Comfortableness, Part 3

Objects in the MirrorAnd that’s what it means to be human. There are Christian-sounding things I could say about mystery and transcendence versus imminence, etc. But you don’t have to believe in God to track with this mystery business. Listen, friends, we do not see things as they are on the most basic of levels: visual perception. We see our three-dimensional world in two dimensions. When something is moving closer to or farther from us, what we see is that object getting bigger or smaller respectively. We learn to interpret size change as movement, but we still see an object moving away as getting smaller even though there is no actual shrinking of the physical object.

In other words, we do not perceive something as basic as movement or size accurately; we have to learn how to interpret what we see. At the same time, a foundational principle of quantum mechanics is that the very act of observing something changes it. As the adage goes, “We do not see the world as it is, we see the world as we are.” But we only experience the world through our senses -five, six, 21, however many the experts decide there are, they are all we got. If we get the simple act of movement wrong, how much else that we are so sure of could we not yet have found the interpretive “key” for? The point that emerges from all of this is that the opportunity for humility is built into the human condition.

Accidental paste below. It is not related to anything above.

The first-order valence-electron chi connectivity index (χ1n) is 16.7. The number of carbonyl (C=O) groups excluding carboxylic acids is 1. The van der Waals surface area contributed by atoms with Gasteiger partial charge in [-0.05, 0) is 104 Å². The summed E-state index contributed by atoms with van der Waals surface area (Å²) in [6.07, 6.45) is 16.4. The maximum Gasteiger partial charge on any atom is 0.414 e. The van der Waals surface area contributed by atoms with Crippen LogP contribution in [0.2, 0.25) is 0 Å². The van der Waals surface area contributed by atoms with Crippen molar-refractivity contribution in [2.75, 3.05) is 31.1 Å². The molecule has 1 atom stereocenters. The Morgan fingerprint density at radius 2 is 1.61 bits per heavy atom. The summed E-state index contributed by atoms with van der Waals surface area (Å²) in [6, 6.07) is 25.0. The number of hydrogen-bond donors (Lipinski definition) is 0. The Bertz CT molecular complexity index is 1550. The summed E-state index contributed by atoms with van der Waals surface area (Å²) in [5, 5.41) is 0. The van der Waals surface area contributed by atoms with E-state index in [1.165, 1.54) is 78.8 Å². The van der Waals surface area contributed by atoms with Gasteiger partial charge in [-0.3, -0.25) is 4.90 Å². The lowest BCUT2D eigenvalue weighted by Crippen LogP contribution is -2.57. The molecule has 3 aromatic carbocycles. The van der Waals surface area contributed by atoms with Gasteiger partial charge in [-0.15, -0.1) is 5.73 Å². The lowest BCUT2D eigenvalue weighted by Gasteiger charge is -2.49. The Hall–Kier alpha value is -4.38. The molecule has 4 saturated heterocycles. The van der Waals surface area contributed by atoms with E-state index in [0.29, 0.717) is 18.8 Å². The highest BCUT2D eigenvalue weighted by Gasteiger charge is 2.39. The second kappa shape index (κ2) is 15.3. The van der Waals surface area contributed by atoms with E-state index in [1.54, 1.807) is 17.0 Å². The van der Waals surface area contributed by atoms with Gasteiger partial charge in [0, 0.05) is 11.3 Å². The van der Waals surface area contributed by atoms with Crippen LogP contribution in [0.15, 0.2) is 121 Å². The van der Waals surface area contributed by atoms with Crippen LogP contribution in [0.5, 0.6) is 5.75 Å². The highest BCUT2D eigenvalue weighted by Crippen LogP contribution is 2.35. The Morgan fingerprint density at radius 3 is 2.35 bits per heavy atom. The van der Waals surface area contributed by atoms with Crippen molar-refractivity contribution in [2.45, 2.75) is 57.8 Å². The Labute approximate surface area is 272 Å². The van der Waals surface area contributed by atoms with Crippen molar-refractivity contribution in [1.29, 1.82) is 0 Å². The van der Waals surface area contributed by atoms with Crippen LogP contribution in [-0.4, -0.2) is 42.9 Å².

Now, I’m not a moral relativist. I absolutely believe in absolutes there. For example, it is morally wrong to commit genocide. So, then, it is morally wrong to engage in speech or actions that lay the groundwork for genocide. Donald Trump and his ideology and his followers are morally wrong. So I’m not saying that humility should be paralyzing to the point of disabling our pursuit of justice and mercy. I’m saying that the way our world is (fundamentally mysterious) does not allow for equations like Barring Muslims from Entry Into the Country = National Security. If anything, we can be more certain that such xenophobic policies will have the opposite result.

But this is exactly what I mean. If you’re afraid of Muslims, you might think keeping all Muslims away from you would alleviate your fears. But another fundamental principle of this world we live in is that resistance makes things stronger – everything from our own bones to tempering concrete follows this rule. So your Islamophobic reaction to “protect” yourself is analogous to an object appearing to get smaller when it is in fact only getting farther away. The object of your fears generally does not get smaller as it moves away from you, either. Islamophobia is in direct proportion to extremist terror cells like ISIS (#NotAllMuslims).

In this generation, we have the opportunity to stop a genocide. My grandparents lived to regret missing the same opportunity in their day. The work won’t be done even if Donald Trump is not our president. It will not be comfortable. It will not even be safe. But it is already phenomenally dangerous for millions, largely because of our comfortableness. I would like to submit that human beings’ purpose is far greater and more important than either comfortableness or even safety and it’s time to let our ravenous appetite for a security we can’t ever have, through exclusion, discrimination and division or otherwise, shrink into oblivion as we move away from it.

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Comfortableness, Part 2

January 27, 2016